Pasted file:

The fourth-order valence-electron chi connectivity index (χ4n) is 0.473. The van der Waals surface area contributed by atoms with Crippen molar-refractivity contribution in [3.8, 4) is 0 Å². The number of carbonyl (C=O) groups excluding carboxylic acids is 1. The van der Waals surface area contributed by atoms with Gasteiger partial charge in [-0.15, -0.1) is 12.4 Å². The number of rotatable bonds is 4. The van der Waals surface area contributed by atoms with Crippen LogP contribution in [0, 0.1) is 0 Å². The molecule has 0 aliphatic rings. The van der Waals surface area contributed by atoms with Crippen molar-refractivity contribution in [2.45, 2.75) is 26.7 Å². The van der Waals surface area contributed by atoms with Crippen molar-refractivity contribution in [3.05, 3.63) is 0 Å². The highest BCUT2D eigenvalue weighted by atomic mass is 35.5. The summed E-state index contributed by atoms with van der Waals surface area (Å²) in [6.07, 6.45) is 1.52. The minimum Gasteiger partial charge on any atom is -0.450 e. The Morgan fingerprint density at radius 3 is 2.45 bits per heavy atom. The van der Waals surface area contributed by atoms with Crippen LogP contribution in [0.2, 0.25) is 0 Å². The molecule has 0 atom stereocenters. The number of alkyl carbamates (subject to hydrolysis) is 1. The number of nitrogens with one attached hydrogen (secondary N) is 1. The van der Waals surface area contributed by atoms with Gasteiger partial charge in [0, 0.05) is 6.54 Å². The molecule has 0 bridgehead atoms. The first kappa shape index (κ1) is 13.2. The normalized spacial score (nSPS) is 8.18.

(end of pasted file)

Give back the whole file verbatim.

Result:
The fourth-order valence-electron chi connectivity index (χ4n) is 0.473. The van der Waals surface area contributed by atoms with Crippen molar-refractivity contribution in [3.8, 4) is 0 Å². The number of carbonyl (C=O) groups excluding carboxylic acids is 1. The van der Waals surface area contributed by atoms with Gasteiger partial charge in [-0.15, -0.1) is 12.4 Å². The number of rotatable bonds is 4. The van der Waals surface area contributed by atoms with Crippen LogP contribution in [0, 0.1) is 0 Å². The molecule has 0 aliphatic rings. The van der Waals surface area contributed by atoms with Crippen molar-refractivity contribution in [2.45, 2.75) is 26.7 Å². The van der Waals surface area contributed by atoms with Crippen molar-refractivity contribution in [3.05, 3.63) is 0 Å². The highest BCUT2D eigenvalue weighted by atomic mass is 35.5. The summed E-state index contributed by atoms with van der Waals surface area (Å²) in [6.07, 6.45) is 1.52. The minimum Gasteiger partial charge on any atom is -0.450 e. The Morgan fingerprint density at radius 3 is 2.45 bits per heavy atom. The van der Waals surface area contributed by atoms with Crippen LogP contribution in [0.2, 0.25) is 0 Å². The molecule has 0 atom stereocenters. The number of alkyl carbamates (subject to hydrolysis) is 1. The number of nitrogens with one attached hydrogen (secondary N) is 1. The van der Waals surface area contributed by atoms with Gasteiger partial charge in [0, 0.05) is 6.54 Å². The molecule has 0 bridgehead atoms. The first kappa shape index (κ1) is 13.2. The normalized spacial score (nSPS) is 8.18.